By mid-'67 Gram and the ISB had been turned down by numerous record labels that were all frightened-off by the country (and western) influence in their music; the psychedelic sound was king. Brandon was into the country sound and we again talked over the idea of him joining the Submarine Band. It never happened. He was dissuaded by management or agents from stepping over into music, they, unadventurously, assumed that it would jeopardize his career.
The refuge from mainstream rejection for several of us was to continue the on-going home-recordings. Brandon, Mickey Gauvin, myself and occasionally Gram would engage in spontaneous improvisation adopting various persona’s, spouting dialogue, banality and free-flow songs without edits or preconceptions. Brandon always had liked setting-up a tape recorder, getting a good ambient sound, letting that tape roll and just going with what ever happened. By the fall of '67 we had begun to compile a stack of tapes and Brandon suggested that it might be time to go through them and pull out some of the punchy bits to string together as a demo. He felt that we might find someone who could be interested in the material for an LP or an idea for an alternative comedy TV show.
Later in 1967 the ISB split up; Gram managed to get a deal for an LP and two of us formed the Flying Burrito Brothers along with friends, Barry Tashian and Bill Briggs. Brandon continued to sit-in, jam, hang-out and pick up musical influences from all of us but he didn't do any more recording sessions.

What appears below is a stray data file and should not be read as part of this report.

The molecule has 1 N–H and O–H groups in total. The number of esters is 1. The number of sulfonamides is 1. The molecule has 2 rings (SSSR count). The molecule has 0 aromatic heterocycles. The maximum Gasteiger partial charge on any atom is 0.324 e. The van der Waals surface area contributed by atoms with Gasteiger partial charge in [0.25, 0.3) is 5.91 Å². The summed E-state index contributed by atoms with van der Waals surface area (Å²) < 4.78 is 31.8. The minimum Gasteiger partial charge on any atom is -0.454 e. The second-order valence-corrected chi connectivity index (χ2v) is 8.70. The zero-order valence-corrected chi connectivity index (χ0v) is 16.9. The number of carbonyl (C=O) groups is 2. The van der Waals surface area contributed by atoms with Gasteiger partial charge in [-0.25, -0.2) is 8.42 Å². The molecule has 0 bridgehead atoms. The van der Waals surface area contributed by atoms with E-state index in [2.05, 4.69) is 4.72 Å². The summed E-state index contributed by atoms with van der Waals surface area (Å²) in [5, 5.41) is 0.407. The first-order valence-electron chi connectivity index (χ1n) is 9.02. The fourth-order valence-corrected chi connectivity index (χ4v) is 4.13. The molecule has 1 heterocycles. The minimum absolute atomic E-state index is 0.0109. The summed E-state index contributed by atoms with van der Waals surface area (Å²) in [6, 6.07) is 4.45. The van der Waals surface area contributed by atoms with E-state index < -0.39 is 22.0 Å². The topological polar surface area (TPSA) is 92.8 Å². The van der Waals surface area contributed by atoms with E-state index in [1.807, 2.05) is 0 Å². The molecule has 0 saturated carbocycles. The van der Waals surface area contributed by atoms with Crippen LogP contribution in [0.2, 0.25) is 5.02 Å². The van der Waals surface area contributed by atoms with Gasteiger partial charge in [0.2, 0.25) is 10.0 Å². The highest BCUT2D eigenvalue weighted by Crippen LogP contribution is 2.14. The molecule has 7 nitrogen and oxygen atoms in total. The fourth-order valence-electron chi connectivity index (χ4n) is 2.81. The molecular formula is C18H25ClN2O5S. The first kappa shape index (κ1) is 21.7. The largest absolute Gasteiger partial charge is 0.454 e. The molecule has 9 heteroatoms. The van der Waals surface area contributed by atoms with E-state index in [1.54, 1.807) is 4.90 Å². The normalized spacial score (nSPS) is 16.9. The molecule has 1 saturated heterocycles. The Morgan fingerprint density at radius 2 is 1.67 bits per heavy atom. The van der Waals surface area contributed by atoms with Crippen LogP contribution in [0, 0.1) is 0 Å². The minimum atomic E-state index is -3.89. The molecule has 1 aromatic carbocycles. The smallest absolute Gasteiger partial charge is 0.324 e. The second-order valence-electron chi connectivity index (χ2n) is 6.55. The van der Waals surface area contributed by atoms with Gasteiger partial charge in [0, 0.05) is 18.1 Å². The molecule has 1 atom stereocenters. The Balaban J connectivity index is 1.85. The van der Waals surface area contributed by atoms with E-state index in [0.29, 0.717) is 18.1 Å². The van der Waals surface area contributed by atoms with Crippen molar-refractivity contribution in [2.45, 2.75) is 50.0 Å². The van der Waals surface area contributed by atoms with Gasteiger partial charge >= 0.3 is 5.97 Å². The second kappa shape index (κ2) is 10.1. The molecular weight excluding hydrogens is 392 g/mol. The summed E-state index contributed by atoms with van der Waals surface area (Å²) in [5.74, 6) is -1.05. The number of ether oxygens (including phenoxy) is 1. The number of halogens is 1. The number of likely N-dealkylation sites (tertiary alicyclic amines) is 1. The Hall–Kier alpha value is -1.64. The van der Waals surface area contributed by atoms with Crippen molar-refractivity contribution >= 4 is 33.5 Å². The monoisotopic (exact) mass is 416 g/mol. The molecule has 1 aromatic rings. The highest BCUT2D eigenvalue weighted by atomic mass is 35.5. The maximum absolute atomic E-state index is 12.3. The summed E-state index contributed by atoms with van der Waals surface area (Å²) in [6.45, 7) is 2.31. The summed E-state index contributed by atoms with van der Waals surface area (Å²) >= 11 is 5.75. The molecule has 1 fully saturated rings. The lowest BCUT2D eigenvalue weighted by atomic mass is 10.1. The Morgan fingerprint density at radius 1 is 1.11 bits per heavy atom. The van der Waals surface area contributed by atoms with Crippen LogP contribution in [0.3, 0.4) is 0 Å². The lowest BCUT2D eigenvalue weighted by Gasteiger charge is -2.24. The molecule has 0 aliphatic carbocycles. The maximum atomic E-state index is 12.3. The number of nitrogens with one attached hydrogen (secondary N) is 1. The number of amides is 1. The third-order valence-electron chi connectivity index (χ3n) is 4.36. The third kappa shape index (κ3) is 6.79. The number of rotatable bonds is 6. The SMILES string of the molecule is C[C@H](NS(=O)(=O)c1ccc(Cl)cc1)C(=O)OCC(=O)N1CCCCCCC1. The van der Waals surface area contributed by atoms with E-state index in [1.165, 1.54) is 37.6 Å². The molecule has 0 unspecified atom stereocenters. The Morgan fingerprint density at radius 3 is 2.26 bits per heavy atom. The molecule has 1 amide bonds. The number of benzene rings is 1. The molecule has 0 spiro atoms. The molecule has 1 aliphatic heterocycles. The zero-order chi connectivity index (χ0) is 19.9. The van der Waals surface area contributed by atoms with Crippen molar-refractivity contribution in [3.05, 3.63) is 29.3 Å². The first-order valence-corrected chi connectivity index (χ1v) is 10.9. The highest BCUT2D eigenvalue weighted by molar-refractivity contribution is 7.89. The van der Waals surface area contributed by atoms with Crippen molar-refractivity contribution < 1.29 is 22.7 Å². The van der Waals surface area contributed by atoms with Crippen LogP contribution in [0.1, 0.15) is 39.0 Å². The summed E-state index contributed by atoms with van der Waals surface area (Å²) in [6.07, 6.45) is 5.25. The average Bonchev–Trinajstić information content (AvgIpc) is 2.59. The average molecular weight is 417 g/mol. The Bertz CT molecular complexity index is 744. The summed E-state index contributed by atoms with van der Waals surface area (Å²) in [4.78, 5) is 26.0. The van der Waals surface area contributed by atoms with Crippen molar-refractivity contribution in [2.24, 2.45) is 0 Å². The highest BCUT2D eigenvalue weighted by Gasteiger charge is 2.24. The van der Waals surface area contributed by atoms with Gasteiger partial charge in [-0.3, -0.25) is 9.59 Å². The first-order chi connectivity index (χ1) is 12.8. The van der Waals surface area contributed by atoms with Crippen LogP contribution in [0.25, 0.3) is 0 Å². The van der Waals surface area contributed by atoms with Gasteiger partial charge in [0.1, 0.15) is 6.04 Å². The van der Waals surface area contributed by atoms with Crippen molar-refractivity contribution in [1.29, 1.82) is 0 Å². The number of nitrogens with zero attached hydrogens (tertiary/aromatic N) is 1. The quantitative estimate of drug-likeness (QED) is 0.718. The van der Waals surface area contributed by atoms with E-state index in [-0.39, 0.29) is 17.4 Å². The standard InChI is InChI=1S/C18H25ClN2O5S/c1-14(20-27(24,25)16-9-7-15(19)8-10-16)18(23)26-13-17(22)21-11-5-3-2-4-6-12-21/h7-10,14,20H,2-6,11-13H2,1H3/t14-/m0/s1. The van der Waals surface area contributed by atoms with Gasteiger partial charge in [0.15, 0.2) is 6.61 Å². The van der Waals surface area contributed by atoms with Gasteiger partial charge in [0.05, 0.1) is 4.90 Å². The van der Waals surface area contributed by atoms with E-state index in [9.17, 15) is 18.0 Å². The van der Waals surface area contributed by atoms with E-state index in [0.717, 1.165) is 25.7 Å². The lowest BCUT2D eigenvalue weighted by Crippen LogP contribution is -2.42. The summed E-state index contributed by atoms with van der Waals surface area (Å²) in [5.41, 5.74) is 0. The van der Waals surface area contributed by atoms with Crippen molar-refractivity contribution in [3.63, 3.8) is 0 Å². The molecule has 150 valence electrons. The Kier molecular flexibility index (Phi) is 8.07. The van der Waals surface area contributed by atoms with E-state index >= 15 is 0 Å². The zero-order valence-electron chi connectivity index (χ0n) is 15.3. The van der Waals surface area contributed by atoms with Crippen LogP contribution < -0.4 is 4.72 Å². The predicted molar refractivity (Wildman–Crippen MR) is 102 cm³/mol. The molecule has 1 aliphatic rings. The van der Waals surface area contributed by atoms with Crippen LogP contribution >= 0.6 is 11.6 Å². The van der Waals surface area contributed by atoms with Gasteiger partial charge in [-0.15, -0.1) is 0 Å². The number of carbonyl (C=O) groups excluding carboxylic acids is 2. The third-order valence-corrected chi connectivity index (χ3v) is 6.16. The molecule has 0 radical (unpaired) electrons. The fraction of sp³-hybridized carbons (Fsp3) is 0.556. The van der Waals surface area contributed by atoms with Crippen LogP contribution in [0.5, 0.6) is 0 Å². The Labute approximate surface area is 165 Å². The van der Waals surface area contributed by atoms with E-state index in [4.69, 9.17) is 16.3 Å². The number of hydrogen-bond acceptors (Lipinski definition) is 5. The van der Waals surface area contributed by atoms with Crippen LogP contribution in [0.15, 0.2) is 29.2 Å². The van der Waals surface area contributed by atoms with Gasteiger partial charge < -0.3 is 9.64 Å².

Brandon moved out to Topanga Canyon in '67 and it was a tortuous, winding route from Laurel Canyon on Mulholland Drive late at night but he always made it. In '68 Brandon and Susan had a son, Jesse, but the music and jamming 'round the kitchen kept on going.
Sometime in 1969 Brandon, Mickey Gauvin and Ralph Scala started jamming, got some songs together and called themselves 'Vege-lava' ( a term we had used to describe the state of being zonked-out, stoned and legless). They played a mix of old rock 'n' roll, some co-written originals and did a couple of rare appearances at the Topanga Corral. In a picture Brandon showed me he was playing a Gibson Les Paul, was wearing a wig and a lot of makeup.
The last time I saw Brandon was in the tail-end '69 when he had just finished shooting a Western in Spain (The Deserter). He visited me at my remote farm in the south west of England and we spent a lot of that time jamming and recording; same crazy stuff.
Brandon was encouraged by his friends to play music and write songs. He recorded some decent tracks in New York, they were good demos. Someone should have seen the potential and let him loose to follow it up but he kept hearing 'No, no, I don't think so...it's not the right move for your career'. They wanted him to be little blond Brandon forever.
Ian D. Feb. 2011
Copyright © 2011 by Ian Dunlop